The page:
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Make money with your camera – Part 3: Weddings and portraiture

Money
(Image credit: Future)

Wedding photography has to be one of the most lucrative ways that photographers can make money with their cameras, but they also come with large amounts of stress and responsibility – you can’t ask everyone to come back again to retake a shot if you mess it up! 

If you have an interest in wedding photography it’s worth finding a professional that will let you be an assistant or second shooter. Even if this is free or low paid, the experience will be invaluable giving you an idea of the flow of events, the responsibilities required, and you’ll have some shots for you portfolio, too. 

• Ready for the big day? Best cameras for wedding photography

You’ll need to have top-quality people skills and the drive to market and sell your photography services before you think about making money. Word of mouth recommendations from friends and family are very effective, but being able to back this up with examples of your work online is important. 

Try to develop a clear style for your wedding photography – from the way in which you shoot your pictures of the big day through to the consistency of your image processing – as this will help your work stand out and ensure that clients know what they can expect from you.

(Image credit: Catherine O'Donnell)

"There are so many photographers out there, you need to master more than just the technical side of things, discover your voice and what makes you different says Catherine O’Donnell, a successful lifestyle family and wedding photographer running her photography business out of Bedfordshire, United Kingdom.

"Once you’ve built up a strong portfolio, be brave, believe in your work and market yourself. Pride yourself on offering more than just beautiful work; create a great client experience too.

(Image credit: Future)

"If you dream of working in the wedding industry, form relationships with wedding vendors – these recommendations are invaluable. Don’t price yourself too low, either. Learn to value your time, and offer a selection of high-quality products, such as prints to complement your sessions too. Consider offering mini sessions, as this is a great way to give clients a taster of your photography services."

Portrait orientation

(Image credit: Catherine O'Donnell)

Weddings aren’t the only way to make money from people pictures, though; you could try your hand at shooting portraits part-time. You can charge a fee for the portrait sitting that includes an agreed number of prints and digital files, which means you’ll know how much money you’ll make – handy if you don’t like the grubby business of having to ‘sell’ the prints to a client afterwards.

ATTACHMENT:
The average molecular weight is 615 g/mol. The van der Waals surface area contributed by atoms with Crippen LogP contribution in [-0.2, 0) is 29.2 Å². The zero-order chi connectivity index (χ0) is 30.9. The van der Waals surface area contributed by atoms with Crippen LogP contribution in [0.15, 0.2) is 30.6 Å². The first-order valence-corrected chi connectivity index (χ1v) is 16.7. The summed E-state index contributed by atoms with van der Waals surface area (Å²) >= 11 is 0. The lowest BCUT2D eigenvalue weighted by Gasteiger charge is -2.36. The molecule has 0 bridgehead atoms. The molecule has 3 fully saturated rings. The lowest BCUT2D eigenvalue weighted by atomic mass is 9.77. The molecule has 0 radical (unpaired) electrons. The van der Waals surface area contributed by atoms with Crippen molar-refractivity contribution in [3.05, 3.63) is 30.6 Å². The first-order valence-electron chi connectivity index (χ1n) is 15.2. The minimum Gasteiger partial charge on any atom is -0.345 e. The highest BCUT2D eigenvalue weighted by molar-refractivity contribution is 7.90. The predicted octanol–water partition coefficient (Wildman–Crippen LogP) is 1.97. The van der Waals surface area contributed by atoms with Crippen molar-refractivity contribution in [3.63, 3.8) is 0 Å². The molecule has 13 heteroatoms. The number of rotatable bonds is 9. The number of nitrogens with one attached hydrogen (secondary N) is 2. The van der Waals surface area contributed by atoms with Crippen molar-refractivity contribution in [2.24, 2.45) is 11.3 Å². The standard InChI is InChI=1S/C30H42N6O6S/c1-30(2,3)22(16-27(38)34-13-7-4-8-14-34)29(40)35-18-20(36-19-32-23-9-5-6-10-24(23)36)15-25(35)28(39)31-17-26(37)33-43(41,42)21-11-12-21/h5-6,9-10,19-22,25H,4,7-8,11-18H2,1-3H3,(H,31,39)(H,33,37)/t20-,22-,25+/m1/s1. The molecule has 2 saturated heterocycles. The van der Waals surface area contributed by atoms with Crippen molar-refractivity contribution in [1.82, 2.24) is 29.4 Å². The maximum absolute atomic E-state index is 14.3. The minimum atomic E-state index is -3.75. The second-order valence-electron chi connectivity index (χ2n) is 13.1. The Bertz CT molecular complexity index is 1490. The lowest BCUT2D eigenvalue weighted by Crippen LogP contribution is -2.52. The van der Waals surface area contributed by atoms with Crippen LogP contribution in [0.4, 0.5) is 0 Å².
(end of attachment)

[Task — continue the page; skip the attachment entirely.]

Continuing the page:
(Image credit: Future)

You’ll need one of the best cameras for portraits paired with the best lenses for portraits in order to achieve top quality prints. You’ll also need to work out whether you’re going to shoot in a home studio, and acquire all of the various flashes and light stands and backgrounds needed, or whether to shoot environmental portraits outdoors, which won’t require so much gear and setting up. 

Either way it can take anywhere from six months to a year to get fully set up and become successful and profitable, allowing time for word to spread and give you a reliable flow of customers.

(Image credit: Catherine O'Donnell)

Once you start taking bookings, portrait shoots will take anything from thirty minutes to three hours, plus traveling time if you go to them. On top of the shoot, you’ll also need to factor in time to edit the images. So, remember to take this extra time into account when you decide on your pricing structure.

There’s also the option of approaching local businesses and seeing if they need corporate headshots. It’s possibly not the most exciting photographic job in the world, but the pay can be decent, and it’s a great way to develop your portrait and people skills.

PhotoPlus: The Canon Magazine

PhotoPlus: The Canon Magazine is the world's only monthly newsstand title that's 100% devoted to Canon, so you can be sure the magazine is completely relevant to your system. 

Read more:

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PhotoPlus: The Canon Magazine is the world’s only 100% Canon-focused title on the newsstand. Launched in 2007, for 14 years it has delivered news, reviews, buying guides, features, inspirational projects and tutorials on cameras, lenses, tripods, gimbals, filters, lighting and all manner of photography equipment. 


Aimed squarely at enthusiast photographers who use the Canon DSLR or mirrorless camera systems, all content is tailored to Canon users – so everything from techniques to product tests are tailored to those using the EOS camera system.


Editor Peter Travers brings 14 years of experience as both a journalist and professional photographer, with Technique Editor Dan Mold shoring up the magazine with his 6 years of expertise.